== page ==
About Me

I'm an Associate Professor in the Physics Department at the University of Florida. My research focuses on a range of problems in supermassive black hole and galaxy evolution, including black hole formation and evolution, the role of galaxy mergers, signatures of black hole inspiral and merger, and gravitational wave sources. I specialize in numerical simulations with an emphasis on direct comparisons to observations.


My research focuses primarily on developing theoretical models and making predictions for supermassive black hole (SMBH) and galaxy evolution. My group utilizes a range of numerical techniques including gravitational, hydrodynamics, and radiative transfer simulations from galactic to cosmological scales. We also collaborate with observers to characterize new and unusual populations of active SMBHs, as well as other theorists, including the Illustris and IllustrisTNG collaborations. Our work uses institutional and national high-performance computing resources, including HiPerGator at UF. Some of our ongoing research is briefly summarized below.

  • Formation & Evolution of SMBHs and Galaxies

    Broady, I am interested in the interplay between SMBHs and their host galaxies in a range of environments and cosmic epochs. In particular, we are studying the origins and early growth of SMBHs, the role of galaxy mergers in producing the observed correlations between SMBH mass and galaxy bulges, and the demographics of the intermediate-mass BH (IMBH) population. The recently launched James Webb Space Telescope (JWST) has already provided an abundance of new insight about the early Universe!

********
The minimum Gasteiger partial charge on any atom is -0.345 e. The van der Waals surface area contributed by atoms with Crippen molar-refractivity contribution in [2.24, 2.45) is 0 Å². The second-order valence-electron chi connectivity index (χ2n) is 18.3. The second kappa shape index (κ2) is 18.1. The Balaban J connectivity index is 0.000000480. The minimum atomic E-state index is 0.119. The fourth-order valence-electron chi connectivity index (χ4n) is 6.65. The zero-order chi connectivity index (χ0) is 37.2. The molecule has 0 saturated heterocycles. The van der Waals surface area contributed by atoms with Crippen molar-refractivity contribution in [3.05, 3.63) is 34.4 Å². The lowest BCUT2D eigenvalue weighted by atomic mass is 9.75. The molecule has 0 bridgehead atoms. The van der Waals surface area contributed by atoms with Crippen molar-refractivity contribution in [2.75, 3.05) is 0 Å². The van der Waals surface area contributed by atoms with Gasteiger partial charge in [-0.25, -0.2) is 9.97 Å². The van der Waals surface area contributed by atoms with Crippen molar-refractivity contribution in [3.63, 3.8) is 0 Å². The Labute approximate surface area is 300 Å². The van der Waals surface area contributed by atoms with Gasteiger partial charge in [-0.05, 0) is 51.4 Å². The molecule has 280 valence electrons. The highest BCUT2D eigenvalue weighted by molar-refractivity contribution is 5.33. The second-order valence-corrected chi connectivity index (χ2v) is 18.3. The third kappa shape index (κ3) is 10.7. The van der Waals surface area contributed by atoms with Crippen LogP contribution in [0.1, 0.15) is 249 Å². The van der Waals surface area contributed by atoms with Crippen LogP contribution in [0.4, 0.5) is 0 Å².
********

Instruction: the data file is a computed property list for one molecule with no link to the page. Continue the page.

• AGN Fueling & Feedback

    My group uses hydrodynamics simulations to study the mechanisms for fueling active galactic nuclei (AGN, or accreting SMBHs), as well as the feedback imparted to galaxies by these highly energetic sources. We also study the role of galaxy mergers in triggering AGN, as well as methods for finding dual AGN and for characterizing the effects of obscuration and other selection bias in AGN observations.

  • Binary SMBH Inspiral and Gravitational Waves

    Galaxy mergers are also of great interest because they lead to the formation of SMBH binaries, which are powerful sources of gravitational waves (GWs). These low-frequency gravitational waves could be detected in the coming years with pulsar timing arrays and with a space-borne laser interferometer (LISA). I am a Full Member of the North American Nanohertz Observatory for Gravitational Waves (NANOGrav) pulsar timing collaboration and an Associate Member of the LISA Consortium. My group is working to constrain the uncertain timescales for binary SMBH inspiral and the resulting GW source populations.

  • SMBH Dynamics

    When two black holes merge, asymmetry in their gravitational wave emission imparts a "recoil kick" to the merged black hole, which can in some cases eject a SMBH from its host galaxy entirely. In addition, if two black holes stall during their inspiral, a third SMBH may enter the system in the meantime. Three-body SMBH interactions can hasten SMBH mergers, affecting GW event rates, and they can also cause a "slingshot recoil" of the lightest SMBH from the system. I've also developed models for the observable signatures of recoiling AGN, and we are involved in ongoing campaigns to search for and confirm candidate recoils. My group studies all of these processes, and we are also investigating new methods for modeling SMBH dynamics in large-scale simulations.

DEI & Outreach

I am a founding member of the UF Physics Inclusion, Diversity, and Equity Alliance (Phys-IDEA).

I'm also a lead organizer of the annual UF celebration of the International Day of Women & Girls in Science.

Within the North American Nanohertz Observatory for Gravitational Waves (NANOGrav) Collaboration, I currently serve as Co-Chair of the Equity & Climate Committee.